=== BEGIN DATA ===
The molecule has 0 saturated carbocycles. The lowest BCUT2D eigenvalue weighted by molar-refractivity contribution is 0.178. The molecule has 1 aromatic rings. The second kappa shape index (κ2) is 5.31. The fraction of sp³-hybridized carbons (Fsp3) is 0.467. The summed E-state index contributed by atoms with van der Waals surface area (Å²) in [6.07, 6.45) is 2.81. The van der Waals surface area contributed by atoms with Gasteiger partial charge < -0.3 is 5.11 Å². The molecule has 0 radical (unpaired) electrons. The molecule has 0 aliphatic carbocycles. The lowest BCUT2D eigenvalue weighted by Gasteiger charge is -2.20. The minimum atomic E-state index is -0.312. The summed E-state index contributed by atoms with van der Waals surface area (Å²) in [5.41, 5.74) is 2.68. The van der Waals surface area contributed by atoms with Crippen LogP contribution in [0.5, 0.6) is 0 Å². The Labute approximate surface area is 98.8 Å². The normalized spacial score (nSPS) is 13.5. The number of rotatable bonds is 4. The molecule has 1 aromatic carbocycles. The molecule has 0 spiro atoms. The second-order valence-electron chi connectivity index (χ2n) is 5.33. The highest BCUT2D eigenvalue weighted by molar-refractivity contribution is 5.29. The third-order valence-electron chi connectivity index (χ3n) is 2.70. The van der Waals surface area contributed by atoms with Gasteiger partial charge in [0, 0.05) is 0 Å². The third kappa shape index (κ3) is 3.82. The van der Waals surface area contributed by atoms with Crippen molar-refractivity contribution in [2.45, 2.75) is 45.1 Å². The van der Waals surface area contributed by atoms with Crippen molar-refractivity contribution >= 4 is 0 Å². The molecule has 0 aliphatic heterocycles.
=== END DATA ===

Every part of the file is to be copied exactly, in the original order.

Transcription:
The molecule has 0 saturated carbocycles. The lowest BCUT2D eigenvalue weighted by molar-refractivity contribution is 0.178. The molecule has 1 aromatic rings. The second kappa shape index (κ2) is 5.31. The fraction of sp³-hybridized carbons (Fsp3) is 0.467. The summed E-state index contributed by atoms with van der Waals surface area (Å²) in [6.07, 6.45) is 2.81. The van der Waals surface area contributed by atoms with Gasteiger partial charge < -0.3 is 5.11 Å². The molecule has 0 radical (unpaired) electrons. The molecule has 0 aliphatic carbocycles. The lowest BCUT2D eigenvalue weighted by Gasteiger charge is -2.20. The minimum atomic E-state index is -0.312. The summed E-state index contributed by atoms with van der Waals surface area (Å²) in [5.41, 5.74) is 2.68. The van der Waals surface area contributed by atoms with Crippen LogP contribution in [0.5, 0.6) is 0 Å². The Labute approximate surface area is 98.8 Å². The normalized spacial score (nSPS) is 13.5. The number of rotatable bonds is 4. The molecule has 1 aromatic carbocycles. The molecule has 0 spiro atoms. The second-order valence-electron chi connectivity index (χ2n) is 5.33. The highest BCUT2D eigenvalue weighted by molar-refractivity contribution is 5.29. The third-order valence-electron chi connectivity index (χ3n) is 2.70. The van der Waals surface area contributed by atoms with Gasteiger partial charge in [0, 0.05) is 0 Å². The third kappa shape index (κ3) is 3.82. The van der Waals surface area contributed by atoms with Crippen molar-refractivity contribution in [2.45, 2.75) is 45.1 Å². The van der Waals surface area contributed by atoms with Crippen molar-refractivity contribution >= 4 is 0 Å². The molecule has 0 aliphatic heterocycles.